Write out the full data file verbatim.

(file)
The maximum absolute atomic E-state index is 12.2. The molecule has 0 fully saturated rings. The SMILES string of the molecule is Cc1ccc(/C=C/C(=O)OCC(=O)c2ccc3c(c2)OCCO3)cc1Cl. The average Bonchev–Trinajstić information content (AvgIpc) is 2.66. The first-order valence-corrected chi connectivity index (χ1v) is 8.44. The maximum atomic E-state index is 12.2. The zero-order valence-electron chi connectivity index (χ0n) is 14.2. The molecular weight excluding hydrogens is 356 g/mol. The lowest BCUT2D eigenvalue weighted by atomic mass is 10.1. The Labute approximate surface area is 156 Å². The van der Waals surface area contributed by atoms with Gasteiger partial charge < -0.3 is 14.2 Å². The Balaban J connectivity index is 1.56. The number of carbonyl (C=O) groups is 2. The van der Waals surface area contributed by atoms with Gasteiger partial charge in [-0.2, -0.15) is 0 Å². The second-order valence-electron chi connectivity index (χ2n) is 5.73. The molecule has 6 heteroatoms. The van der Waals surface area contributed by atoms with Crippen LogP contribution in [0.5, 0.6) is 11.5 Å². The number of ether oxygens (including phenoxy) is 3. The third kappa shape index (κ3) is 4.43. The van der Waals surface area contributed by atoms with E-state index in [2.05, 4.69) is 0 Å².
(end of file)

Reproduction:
The maximum absolute atomic E-state index is 12.2. The molecule has 0 fully saturated rings. The SMILES string of the molecule is Cc1ccc(/C=C/C(=O)OCC(=O)c2ccc3c(c2)OCCO3)cc1Cl. The average Bonchev–Trinajstić information content (AvgIpc) is 2.66. The first-order valence-corrected chi connectivity index (χ1v) is 8.44. The maximum atomic E-state index is 12.2. The zero-order valence-electron chi connectivity index (χ0n) is 14.2. The molecular weight excluding hydrogens is 356 g/mol. The lowest BCUT2D eigenvalue weighted by atomic mass is 10.1. The Labute approximate surface area is 156 Å². The van der Waals surface area contributed by atoms with Gasteiger partial charge < -0.3 is 14.2 Å². The Balaban J connectivity index is 1.56. The number of carbonyl (C=O) groups is 2. The van der Waals surface area contributed by atoms with Gasteiger partial charge in [-0.2, -0.15) is 0 Å². The second-order valence-electron chi connectivity index (χ2n) is 5.73. The molecule has 6 heteroatoms. The van der Waals surface area contributed by atoms with Crippen LogP contribution in [0.5, 0.6) is 11.5 Å². The number of ether oxygens (including phenoxy) is 3. The third kappa shape index (κ3) is 4.43. The van der Waals surface area contributed by atoms with E-state index in [2.05, 4.69) is 0 Å².